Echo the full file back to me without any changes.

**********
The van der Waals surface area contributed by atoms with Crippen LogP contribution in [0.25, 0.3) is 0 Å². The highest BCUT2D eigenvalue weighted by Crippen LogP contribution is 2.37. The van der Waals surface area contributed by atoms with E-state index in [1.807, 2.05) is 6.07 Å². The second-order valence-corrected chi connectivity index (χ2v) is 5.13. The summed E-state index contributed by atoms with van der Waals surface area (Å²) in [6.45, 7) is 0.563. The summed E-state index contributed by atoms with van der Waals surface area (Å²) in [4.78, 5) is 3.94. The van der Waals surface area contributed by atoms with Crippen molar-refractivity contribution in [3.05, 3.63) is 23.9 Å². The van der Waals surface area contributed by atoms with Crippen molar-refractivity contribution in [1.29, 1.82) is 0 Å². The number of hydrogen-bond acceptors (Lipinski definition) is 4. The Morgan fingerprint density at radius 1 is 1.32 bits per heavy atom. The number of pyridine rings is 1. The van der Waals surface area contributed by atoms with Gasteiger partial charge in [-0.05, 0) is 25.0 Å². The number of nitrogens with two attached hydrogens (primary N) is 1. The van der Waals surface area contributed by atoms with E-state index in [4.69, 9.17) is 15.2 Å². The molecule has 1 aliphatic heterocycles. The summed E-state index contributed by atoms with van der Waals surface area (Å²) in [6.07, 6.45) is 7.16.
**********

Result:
The van der Waals surface area contributed by atoms with Crippen LogP contribution in [0.25, 0.3) is 0 Å². The highest BCUT2D eigenvalue weighted by Crippen LogP contribution is 2.37. The van der Waals surface area contributed by atoms with E-state index in [1.807, 2.05) is 6.07 Å². The second-order valence-corrected chi connectivity index (χ2v) is 5.13. The summed E-state index contributed by atoms with van der Waals surface area (Å²) in [6.45, 7) is 0.563. The summed E-state index contributed by atoms with van der Waals surface area (Å²) in [4.78, 5) is 3.94. The van der Waals surface area contributed by atoms with Crippen molar-refractivity contribution in [3.05, 3.63) is 23.9 Å². The van der Waals surface area contributed by atoms with Crippen molar-refractivity contribution in [1.29, 1.82) is 0 Å². The number of hydrogen-bond acceptors (Lipinski definition) is 4. The Morgan fingerprint density at radius 1 is 1.32 bits per heavy atom. The number of pyridine rings is 1. The van der Waals surface area contributed by atoms with Gasteiger partial charge in [-0.05, 0) is 25.0 Å². The number of nitrogens with two attached hydrogens (primary N) is 1. The van der Waals surface area contributed by atoms with E-state index in [4.69, 9.17) is 15.2 Å². The molecule has 1 aliphatic heterocycles. The summed E-state index contributed by atoms with van der Waals surface area (Å²) in [6.07, 6.45) is 7.16.